A complete second gut induced by transplanted micromeres in the sea urchin embryo

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Science  19 Feb 1993:
Vol. 259, Issue 5098, pp. 1134-1138
DOI: 10.1126/science.8438164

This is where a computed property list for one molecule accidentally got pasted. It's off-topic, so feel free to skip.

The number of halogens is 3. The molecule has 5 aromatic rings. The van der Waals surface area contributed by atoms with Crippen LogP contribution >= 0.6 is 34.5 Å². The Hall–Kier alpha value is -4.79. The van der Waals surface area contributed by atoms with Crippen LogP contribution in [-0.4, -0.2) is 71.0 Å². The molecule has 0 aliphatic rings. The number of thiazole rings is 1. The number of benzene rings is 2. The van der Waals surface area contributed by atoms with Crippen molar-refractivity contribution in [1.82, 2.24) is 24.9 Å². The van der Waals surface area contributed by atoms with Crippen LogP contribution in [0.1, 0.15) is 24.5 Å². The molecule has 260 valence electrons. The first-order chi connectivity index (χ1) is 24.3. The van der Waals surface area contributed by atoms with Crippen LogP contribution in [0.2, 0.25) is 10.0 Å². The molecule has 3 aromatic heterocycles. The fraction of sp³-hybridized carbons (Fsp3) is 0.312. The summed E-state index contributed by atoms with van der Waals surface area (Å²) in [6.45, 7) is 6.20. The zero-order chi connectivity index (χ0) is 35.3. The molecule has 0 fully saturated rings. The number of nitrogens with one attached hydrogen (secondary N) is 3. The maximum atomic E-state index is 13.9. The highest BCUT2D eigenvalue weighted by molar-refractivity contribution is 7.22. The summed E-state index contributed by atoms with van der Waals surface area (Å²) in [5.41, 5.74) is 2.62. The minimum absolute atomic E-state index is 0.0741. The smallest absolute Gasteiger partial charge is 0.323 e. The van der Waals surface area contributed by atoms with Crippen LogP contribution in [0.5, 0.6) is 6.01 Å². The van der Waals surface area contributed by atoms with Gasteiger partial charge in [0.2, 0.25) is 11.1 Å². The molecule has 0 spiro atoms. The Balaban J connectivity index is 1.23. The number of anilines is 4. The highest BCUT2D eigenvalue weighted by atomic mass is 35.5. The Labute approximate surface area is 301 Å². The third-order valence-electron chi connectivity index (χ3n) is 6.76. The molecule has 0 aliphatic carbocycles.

Founder cells for most early lineages of the sea urchin embryo are probably specified through inductive intercellular interactions. It is shown here that a complete respecification of cell fate occurs when 16-cell stage micromeres from the vegetal pole of a donor embryo are implanted into the animal pole of an intact recipient embryo. Animal pole cells adjacent to the transplanted micromeres are respecified from presumptive ectoderm into vegetal plate founder cells. These induced vegetal plate cells express the entire battery of genes characteristic of the endogenous vegetal plate cells. The ectopic vegetal plate invaginates during gastrulation to form a second archenteron which differentiates properly into a tripartite gut, as shown by the spatial pattern of expression of an endoderm-specific marker gene. Thus, transplanted micromeres can signal neighboring cells to induce them to change their fate.

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